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The Plan:
1. Be well enough to attend.
2. Arrive 15-20 minutes early.
3. Help set up.
4. In true Bridget Jones’ fashion ‘circulate, oozing intelligence’.
5. Gracefully take a seat, somewhere mid-row, 2-3 rows back, listen attentively and ask intelligent questions.
6. Mingle afterwards with aforementioned oozing.

The Reality:
1. Health compliant- check.
2. Arrive exactly on time, and, as introduction, loudly ask for the bathroom.
3. Fumble way up and down the stairs.
4. Shuffle past friends and strangers, clutching tea and nibbling shortbread.
5. Avoid eye contact in desperate attempt to stop disturbing everyone as I make my way to a proffered empty seat.
6. Sit front row middle, effectively knee-to-knee with the readers, and try not to eyeball them.
7. Listen attentively and ask a question of sorts.
8. Mingle afterwards by apologising profusely, eyeing up the shortbread and mixing up the readers’ names.

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Thankfully, the occasion itself went off without a hitch.  Organised by Eileen Carney Hulme and hosted by the extremely accommodating Mavis, the launch proved a worthy inaugural event of the recently relocated and renovated Nairn Bookshop.  Its new corner location makes it feel less like a shop and more like an open secret, arms of light ready to embrace friend and passer-by alike, and shows the refreshing dignity an independent bookshop may possess in the face of purposeful, yet predictable, chains.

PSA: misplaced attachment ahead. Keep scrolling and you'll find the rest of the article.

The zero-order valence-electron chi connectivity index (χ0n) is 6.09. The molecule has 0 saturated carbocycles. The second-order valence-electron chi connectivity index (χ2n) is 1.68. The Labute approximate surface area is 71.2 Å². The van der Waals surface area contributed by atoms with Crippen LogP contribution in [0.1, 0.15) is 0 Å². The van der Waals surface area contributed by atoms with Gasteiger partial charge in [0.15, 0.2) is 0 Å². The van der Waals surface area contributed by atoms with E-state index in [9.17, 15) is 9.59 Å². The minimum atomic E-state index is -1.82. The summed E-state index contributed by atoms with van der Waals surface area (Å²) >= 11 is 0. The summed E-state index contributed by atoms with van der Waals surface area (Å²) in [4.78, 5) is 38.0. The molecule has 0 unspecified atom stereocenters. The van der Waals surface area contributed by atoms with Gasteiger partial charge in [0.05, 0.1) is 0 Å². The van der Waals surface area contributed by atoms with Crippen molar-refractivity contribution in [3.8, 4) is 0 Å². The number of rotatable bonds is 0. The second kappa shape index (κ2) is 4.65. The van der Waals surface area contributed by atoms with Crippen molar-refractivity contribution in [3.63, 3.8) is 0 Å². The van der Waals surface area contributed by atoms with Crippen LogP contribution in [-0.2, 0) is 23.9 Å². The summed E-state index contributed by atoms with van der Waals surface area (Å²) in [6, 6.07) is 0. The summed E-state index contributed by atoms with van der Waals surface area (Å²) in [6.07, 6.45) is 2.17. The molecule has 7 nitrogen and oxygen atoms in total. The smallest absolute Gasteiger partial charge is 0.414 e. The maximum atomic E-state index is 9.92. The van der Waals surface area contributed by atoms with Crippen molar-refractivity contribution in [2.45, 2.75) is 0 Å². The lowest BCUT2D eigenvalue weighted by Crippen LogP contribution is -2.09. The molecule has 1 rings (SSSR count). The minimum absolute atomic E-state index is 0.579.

With the available space comfortably filled- a single chair remaining for any lucky happenstancer- the evening began mostly on time, the delay being provided by yours truly.  Neil Young,  poet and editor of The Poets’ Republic, began the evening by reading from his new pamphlet ‘The Parting Glass‘, a collection of fourteen sonnets that capture and consider family life through the delicate prism of those seemingly inconsequential moments that nonetheless shape both childhood and parenthood.

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Martin Malone, poet and editor of The Interpreter’s House,  read a mixture from his collection ‘Cur‘ and recently published pamphlet ‘Prodigals‘, covering childish pranks, weekend wrestling, and hirsute hairdressing as par for the course.

To play jazz with the evening, as Martin put it, they took a break from reading their work and introduced a Q&A interlude.  Having encouraged questions based on their roles as editors, they got more than they bargained for with a variety of enquiries about the selection process, the merit of guest editors, and the benefits and pitfalls of social media and online publishing.  That said, every query was given a considered and honest reply, with no hint of the weariness or superiority that can sometimes come from disconnected speakers- just the recognition that they wanted questions and we wanted answers.  And the message that came back time and time again?  Editors are human, and timing is everything; so keep practising your craft, plying your trade, and don’t let rejection get you down.

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The reading recommenced with Neil choosing a further selection from ‘The Parting Glass’ as Martin took the opportunity to indulge in a glass of white wine (which clearly had some poetic resonance with Neil’s collection, and had nothing to do with the fact that Neil was the designated driver…)  Martin then rounded off the evening with a ‘dirty weekend’ sequence from ‘Prodigals’, ending with that insatiable longing to stay in the moment, and turn your back on the humdrum facets of existence, much as we, the gathered crowd, were feeling when the final page was turned and the final cover closed.

Yet, hope remains.  For those Inverness-based or -inclined, Martin will be appearing this Tuesday as a welcome guest of the Highland Literary Salon.  I thoroughly recommend you adjust your evening plans accordingly.

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